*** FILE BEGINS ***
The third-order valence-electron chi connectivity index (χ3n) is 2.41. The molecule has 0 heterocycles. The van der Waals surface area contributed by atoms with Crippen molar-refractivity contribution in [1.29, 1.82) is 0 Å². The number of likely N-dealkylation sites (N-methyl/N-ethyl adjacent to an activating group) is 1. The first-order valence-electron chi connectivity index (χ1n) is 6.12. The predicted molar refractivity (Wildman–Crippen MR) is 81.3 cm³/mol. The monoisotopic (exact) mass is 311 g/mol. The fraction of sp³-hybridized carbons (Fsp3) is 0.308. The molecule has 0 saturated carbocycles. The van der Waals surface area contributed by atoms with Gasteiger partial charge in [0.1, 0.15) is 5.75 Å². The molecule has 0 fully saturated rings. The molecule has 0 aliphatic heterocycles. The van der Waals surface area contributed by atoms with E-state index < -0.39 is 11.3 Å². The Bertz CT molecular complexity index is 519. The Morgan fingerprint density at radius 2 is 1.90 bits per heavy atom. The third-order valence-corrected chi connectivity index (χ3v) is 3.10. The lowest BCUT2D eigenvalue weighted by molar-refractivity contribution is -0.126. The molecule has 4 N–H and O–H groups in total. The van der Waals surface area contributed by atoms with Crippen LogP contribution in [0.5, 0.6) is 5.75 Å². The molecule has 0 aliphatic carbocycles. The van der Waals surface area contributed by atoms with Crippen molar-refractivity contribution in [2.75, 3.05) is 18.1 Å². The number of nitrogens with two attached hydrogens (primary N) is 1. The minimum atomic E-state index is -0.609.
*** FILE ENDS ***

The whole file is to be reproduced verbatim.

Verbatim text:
The third-order valence-electron chi connectivity index (χ3n) is 2.41. The molecule has 0 heterocycles. The van der Waals surface area contributed by atoms with Crippen molar-refractivity contribution in [1.29, 1.82) is 0 Å². The number of likely N-dealkylation sites (N-methyl/N-ethyl adjacent to an activating group) is 1. The first-order valence-electron chi connectivity index (χ1n) is 6.12. The predicted molar refractivity (Wildman–Crippen MR) is 81.3 cm³/mol. The monoisotopic (exact) mass is 311 g/mol. The fraction of sp³-hybridized carbons (Fsp3) is 0.308. The molecule has 0 saturated carbocycles. The van der Waals surface area contributed by atoms with Gasteiger partial charge in [0.1, 0.15) is 5.75 Å². The molecule has 0 fully saturated rings. The molecule has 0 aliphatic heterocycles. The van der Waals surface area contributed by atoms with E-state index < -0.39 is 11.3 Å². The Bertz CT molecular complexity index is 519. The Morgan fingerprint density at radius 2 is 1.90 bits per heavy atom. The third-order valence-corrected chi connectivity index (χ3v) is 3.10. The lowest BCUT2D eigenvalue weighted by molar-refractivity contribution is -0.126. The molecule has 4 N–H and O–H groups in total. The van der Waals surface area contributed by atoms with Crippen LogP contribution in [0.5, 0.6) is 5.75 Å². The molecule has 0 aliphatic carbocycles. The van der Waals surface area contributed by atoms with Crippen molar-refractivity contribution in [2.75, 3.05) is 18.1 Å². The number of nitrogens with two attached hydrogens (primary N) is 1. The minimum atomic E-state index is -0.609.